Chapter

This chapter focuses on the Court of Justice of the European Union (CJEU), which comprises two courts: the CJEU and the General Court. It first provides an overview of the CJEU’s structure and functions, and then discusses some of its main rulings and their significance. It further considers rulings on the powers of the institutions, some key legal judgments made in response to questions referred to the CJEU by national courts, the impact of CJEU rulings on EU policy, and post-Maastricht trends in the CJEU and EU law. It also assesses the evolving political reactions towards the judgments of the Court, along with the debate over whether the member states have been able to effectively curb the CJEU’s radical jurisprudence.

Chapter

11. Social Policy  

Left to the Judges and the Markets?

Stephan Leibfried

This chapter examines the European Union’s social policy. In the 1980s and 1990s, the EU accumulated significant regulatory mandates in social policy, reaching out more recently to anti-discrimination politics. Yet due to pressures from integrated markets, member governments have lost more control over national welfare policies than the EU has gained in transferred authority, although this development may have stopped, affected by the EU’s responses to the economic crises since 2008. The chapter first considers the limited success of activist social policy before discussing European integration and market compatibility requirements, focusing on the freedom of movement for workers and freedom to provide services and their implications for European competition policy. It also explores how European integration affects national welfare states and concludes with an assessment of Europe’s multi-tiered social policy.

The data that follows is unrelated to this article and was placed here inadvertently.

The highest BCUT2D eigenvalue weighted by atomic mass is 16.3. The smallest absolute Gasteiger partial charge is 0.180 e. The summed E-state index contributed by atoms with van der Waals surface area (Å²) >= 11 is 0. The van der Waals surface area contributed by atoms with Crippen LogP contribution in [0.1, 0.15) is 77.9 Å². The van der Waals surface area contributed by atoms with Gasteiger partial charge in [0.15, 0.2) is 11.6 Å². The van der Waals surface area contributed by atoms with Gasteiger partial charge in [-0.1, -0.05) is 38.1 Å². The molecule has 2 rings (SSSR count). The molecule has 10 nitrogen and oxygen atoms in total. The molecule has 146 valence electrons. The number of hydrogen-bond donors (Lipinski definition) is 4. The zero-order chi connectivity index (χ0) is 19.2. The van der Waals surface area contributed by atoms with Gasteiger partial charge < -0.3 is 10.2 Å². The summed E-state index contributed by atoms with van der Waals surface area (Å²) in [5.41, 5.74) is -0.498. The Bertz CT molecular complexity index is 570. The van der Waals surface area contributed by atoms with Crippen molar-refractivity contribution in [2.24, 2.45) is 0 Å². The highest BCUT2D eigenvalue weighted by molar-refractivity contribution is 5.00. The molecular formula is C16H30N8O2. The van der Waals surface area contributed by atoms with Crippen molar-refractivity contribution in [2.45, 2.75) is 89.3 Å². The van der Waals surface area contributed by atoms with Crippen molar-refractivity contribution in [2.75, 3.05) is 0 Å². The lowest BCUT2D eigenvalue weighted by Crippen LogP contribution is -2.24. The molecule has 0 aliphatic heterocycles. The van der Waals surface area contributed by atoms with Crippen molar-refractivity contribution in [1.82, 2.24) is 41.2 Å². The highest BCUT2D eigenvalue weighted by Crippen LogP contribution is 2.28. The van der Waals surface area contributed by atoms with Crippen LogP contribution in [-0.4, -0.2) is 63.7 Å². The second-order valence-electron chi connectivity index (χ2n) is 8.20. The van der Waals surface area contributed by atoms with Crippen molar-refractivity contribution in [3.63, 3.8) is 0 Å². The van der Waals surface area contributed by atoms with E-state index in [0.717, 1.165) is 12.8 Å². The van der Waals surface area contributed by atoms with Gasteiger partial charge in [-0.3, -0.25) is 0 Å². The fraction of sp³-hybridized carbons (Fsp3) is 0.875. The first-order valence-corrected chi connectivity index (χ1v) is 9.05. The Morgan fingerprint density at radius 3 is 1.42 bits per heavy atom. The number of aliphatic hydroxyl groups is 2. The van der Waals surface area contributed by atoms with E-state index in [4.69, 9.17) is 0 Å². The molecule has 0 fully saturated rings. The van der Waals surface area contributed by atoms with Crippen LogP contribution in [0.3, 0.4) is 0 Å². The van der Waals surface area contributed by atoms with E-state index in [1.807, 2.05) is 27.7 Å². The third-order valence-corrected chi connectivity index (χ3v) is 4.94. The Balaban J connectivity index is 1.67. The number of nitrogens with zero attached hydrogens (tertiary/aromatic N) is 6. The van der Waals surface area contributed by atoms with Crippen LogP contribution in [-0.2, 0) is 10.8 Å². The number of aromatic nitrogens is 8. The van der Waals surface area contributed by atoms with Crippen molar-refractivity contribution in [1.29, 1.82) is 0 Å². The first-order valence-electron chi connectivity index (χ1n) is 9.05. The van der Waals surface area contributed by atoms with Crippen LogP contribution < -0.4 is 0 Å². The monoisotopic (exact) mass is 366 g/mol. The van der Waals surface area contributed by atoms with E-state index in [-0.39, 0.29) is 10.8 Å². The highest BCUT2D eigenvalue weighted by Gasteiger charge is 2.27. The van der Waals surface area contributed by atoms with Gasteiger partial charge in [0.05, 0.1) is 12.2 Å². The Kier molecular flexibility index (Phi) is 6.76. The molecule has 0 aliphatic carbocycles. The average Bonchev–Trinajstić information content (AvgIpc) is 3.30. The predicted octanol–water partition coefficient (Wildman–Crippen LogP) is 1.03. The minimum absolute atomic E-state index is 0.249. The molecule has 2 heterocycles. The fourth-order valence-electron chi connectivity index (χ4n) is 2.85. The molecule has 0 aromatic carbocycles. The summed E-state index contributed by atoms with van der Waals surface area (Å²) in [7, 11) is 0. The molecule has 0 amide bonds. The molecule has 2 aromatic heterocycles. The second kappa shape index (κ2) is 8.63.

Chapter

This chapter examines the range of critical perspectives now applied to the European Union, including social constructivism, critical political economy, critical social theory, critical feminism, and post-structuralism. These critical—often termed ‘post-positivist’—approaches emphasize the constructed and changeable nature of the social and political world. Many such approaches reject the notion that social reality can be objectively observed and argue that various agents, including policy actors and scholars themselves, are involved in its construction. They highlight the less obvious manifestations of power that pervade the interrelated worlds of political action and political theorizing. It is important to consider why these more critical perspectives have been absent for so long within mainstream studies of the EU.

Chapter

Thomas Christiansen

This chapter provides an overview of the ‘governance turn’ in the study of European integration. Opening with a discussion of the reasons why governance as a concept and as a practice has become so prevalent in Europe, the chapter goes on to discuss the various ways in which the governance approach has evolved. Two strands of this literature—‘multilevel governance’ and the ‘regulatory state’—are examined in greater detail here. The chapter then introduces some of the important normative debates to which the ‘governance turn’ has given rise, before concluding with some observations about the relevance of the governance approach in the current phase of European integration.